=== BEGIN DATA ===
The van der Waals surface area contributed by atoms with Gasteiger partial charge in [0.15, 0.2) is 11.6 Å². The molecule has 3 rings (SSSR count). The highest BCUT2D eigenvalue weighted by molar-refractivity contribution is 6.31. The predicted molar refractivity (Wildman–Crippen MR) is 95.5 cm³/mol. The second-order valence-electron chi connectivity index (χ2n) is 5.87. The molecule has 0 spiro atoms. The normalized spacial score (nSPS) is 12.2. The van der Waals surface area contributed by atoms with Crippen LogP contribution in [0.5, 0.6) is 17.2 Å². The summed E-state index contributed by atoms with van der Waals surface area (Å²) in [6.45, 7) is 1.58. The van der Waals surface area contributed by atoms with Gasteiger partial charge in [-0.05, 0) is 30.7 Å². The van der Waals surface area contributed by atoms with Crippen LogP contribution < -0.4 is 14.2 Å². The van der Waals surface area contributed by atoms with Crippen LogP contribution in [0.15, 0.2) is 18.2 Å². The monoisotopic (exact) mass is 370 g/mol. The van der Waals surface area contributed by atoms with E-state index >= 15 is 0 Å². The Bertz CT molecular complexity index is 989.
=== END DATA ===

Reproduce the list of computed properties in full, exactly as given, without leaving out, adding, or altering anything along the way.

The van der Waals surface area contributed by atoms with Gasteiger partial charge in [0.15, 0.2) is 11.6 Å². The molecule has 3 rings (SSSR count). The highest BCUT2D eigenvalue weighted by molar-refractivity contribution is 6.31. The predicted molar refractivity (Wildman–Crippen MR) is 95.5 cm³/mol. The second-order valence-electron chi connectivity index (χ2n) is 5.87. The molecule has 0 spiro atoms. The normalized spacial score (nSPS) is 12.2. The van der Waals surface area contributed by atoms with Crippen LogP contribution in [0.5, 0.6) is 17.2 Å². The summed E-state index contributed by atoms with van der Waals surface area (Å²) in [6.45, 7) is 1.58. The van der Waals surface area contributed by atoms with Gasteiger partial charge in [-0.05, 0) is 30.7 Å². The van der Waals surface area contributed by atoms with Crippen LogP contribution < -0.4 is 14.2 Å². The van der Waals surface area contributed by atoms with Crippen LogP contribution in [0.15, 0.2) is 18.2 Å². The monoisotopic (exact) mass is 370 g/mol. The van der Waals surface area contributed by atoms with E-state index >= 15 is 0 Å². The Bertz CT molecular complexity index is 989.